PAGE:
boogerbear n Also boogabear, boogeybear, boogiebear, buggabear, buggerbear [Var of bugbear, infl by booger n]
1 = booger n 1a. chiefly Sth, S Midl See Map
1905 ID Daily Statesman (Boise) 27 Dec 4/4 TX, I’m a horse to ride on,/ I’m a booger-bear to affright,/ I’m the whole menagerie, all in one,/ Contrived for a baby’s delight. 1908 DN 3.292 eAL, wGA, Booger-bear. . . See booger 2. [Booger. . . 2. A mythical being used to frighten children, a bogie.] 1926 Amarillo Sun. News–Globe (TX) 15 Aug 6/4, Some folks, a bit prone to look down their noses, seem to think that the booga-bears may get after us while they have us cornered, with no place to get out. 1939 Hench Coll. AL, VA, I accidentally got into a talk with two other Univ. Va. people—one a history teacher, the other a secretary—about the word “buggabear.” The teacher learned it as a boy in Alabama; and the secretary, a Charlottesville woman, uses it at present here in Charlottesville. Both say they would spell it “buggerbear.” The first syllable rimes with “bug.” 1965–70 DARE (Qu. EE41, A hobgoblin that is used to threaten children and make them behave) 19 Infs, chiefly Sth, S Midl, Boogerbear; IN35, KY89, 94, OR1, VT11, Boogiebear; GA72, Bugger [bᴜgṛ] bear; MS8, Buggerbear; IN5, A buggabear [ˈbʌgəˌber]; (Qu. CC17, Imaginary animals or monsters) Infs KY94, LA3, TN35, Boogerbear. 1972 Zimmer Door 44 neLA (as of 1910s–20s), Another general threat which kept little ones in line was the imminent danger of booga-bears. 1981 CO Springs Gaz. Telegraph (CO) 20 Dec sec G 3/4 AR, And, friend, there’s no boogie bears out there for us any more. There’s nothing out there that ought to frighten us, especially if you know the Lord.
2 also attrib: An object of fear, difficulty, or annoyance. chiefly Sth, S Midl
1898 Biloxi Herald (MS) 18 June 1/1, No danger from these places, but the coast counties are filled with some sort of buggerbear virus, that does not prevail in the above named cities and towns. 1914 Indiana Eve. Gaz. (PA) 6 Mar 1/1, It isn’t the “boogey-bear” that some would have you think, but a good, clean contest, which will by a minimum of effort win you a week’s vacation. 1943 Freeport Facts (TX) 18 Nov /1 (newspaperarchive.com), We hear a lot about the man power shortage and some how this writer believes it is a boogie-bear trumped up by the alphabetical demegogs [sic] around the main feed trough. 1977 Ruston Daily Leader (LA) 2 Nov 5/1, Keeping roots out of a septic system is a tough, expensive and never-ending battle. . . One of the worst offenders here is the yellow poplar. It’s a real bugger-bear around sewer lines. 2006 News Courier (Athens AL) 5 Apr sec A 3/3, Everyone knows that fuel is the boogerbear this year as costs go up too much, it’s a budget-wrecker.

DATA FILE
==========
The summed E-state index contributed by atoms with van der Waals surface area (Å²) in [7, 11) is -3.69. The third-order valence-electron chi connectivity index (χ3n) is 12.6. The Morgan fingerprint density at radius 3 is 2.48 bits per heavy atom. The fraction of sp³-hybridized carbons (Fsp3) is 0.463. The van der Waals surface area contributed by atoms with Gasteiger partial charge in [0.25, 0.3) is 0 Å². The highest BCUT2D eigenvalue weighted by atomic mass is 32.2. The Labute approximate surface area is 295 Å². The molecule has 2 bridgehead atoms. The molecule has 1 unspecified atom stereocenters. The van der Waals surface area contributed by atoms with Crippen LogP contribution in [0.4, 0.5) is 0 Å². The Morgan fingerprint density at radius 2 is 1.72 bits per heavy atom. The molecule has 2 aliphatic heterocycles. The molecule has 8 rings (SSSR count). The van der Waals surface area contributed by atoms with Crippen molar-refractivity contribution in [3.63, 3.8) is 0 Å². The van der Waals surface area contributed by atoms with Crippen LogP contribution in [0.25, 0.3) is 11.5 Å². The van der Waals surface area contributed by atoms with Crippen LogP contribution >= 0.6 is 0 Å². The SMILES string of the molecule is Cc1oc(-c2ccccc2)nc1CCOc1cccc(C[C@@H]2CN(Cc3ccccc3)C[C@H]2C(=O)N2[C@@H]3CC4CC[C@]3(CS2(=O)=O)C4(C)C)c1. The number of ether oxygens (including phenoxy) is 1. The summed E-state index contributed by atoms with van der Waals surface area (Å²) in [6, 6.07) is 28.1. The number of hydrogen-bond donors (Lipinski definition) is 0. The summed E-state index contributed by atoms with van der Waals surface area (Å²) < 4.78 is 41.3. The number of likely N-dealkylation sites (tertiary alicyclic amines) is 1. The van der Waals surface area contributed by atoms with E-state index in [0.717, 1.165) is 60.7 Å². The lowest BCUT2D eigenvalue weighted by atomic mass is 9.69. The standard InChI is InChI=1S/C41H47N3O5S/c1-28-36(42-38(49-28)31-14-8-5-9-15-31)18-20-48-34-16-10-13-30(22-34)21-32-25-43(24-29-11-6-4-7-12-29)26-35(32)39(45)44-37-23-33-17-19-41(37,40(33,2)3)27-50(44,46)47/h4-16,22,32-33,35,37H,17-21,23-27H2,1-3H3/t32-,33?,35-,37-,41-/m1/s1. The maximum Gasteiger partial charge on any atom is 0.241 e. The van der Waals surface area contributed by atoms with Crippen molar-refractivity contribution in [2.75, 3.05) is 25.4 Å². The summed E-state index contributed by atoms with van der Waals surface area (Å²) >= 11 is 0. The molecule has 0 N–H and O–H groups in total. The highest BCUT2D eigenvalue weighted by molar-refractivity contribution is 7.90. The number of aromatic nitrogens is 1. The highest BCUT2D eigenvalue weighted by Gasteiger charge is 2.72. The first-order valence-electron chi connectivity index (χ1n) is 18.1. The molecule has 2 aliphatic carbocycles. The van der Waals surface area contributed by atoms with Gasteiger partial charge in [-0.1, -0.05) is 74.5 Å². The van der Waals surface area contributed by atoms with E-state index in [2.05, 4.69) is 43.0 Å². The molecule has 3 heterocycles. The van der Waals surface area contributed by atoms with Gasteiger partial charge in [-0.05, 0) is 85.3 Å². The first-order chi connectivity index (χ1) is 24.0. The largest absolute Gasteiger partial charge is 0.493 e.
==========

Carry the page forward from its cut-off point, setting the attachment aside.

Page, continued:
3 Used as an affectionate nickname for a person or animal or as a proper name for a pet. chiefly Sth
1883 Atlanta Constitution (GA) 5 June /1 (newspaperachive.com), A large crowd gathered at Perryman’s store to witness the fight between Smarty and Boogerbear, two very large cats owned by Mr. P. 1933 Amarillo Globe (TX) 14 July 1/5, The young mother signed the note, “Bugger Bear,” a pet name used by her husband. 1976 Alice Echo–News (TX) 1 Feb 4/5, Students at Alice High School were asked the following questions: “Do you have a particular ‘hero’? If so, who and why?[”] . . Kathy Reeves: “Charles Bronson. He’s tough and he’s one good-looking bugger bear.” 1986 Daily Times–News (Burlington NC) 6 June sec B 8/9, Lost. Black cat. . . Has injury over left ear. Answers to Booga-Bear. 2003 Facts (Clute TX) 27 Apr sec C 10/2, Booger Bear was the first to greet us by barking and running in from the back yard. 2005 Baytown Sun (TX) 30 Jan sec A 3/2, [Advt:] Happy 1st Birthday Dylan Heath Ellis! We Love You Booga Bear!
4 An ugly woman. ?chiefly among Black speakers
1979 Wesley Mighty Gents 13 neNJ [Black], Fat Martha is a helluva lot better lookin’ than any of the booga bears I seen you with. 2006 DARE File [Black], When I was a schoolchild, I was introduced to boogerbear as one of a zillion words with the meaning, “unattractive girl or woman.”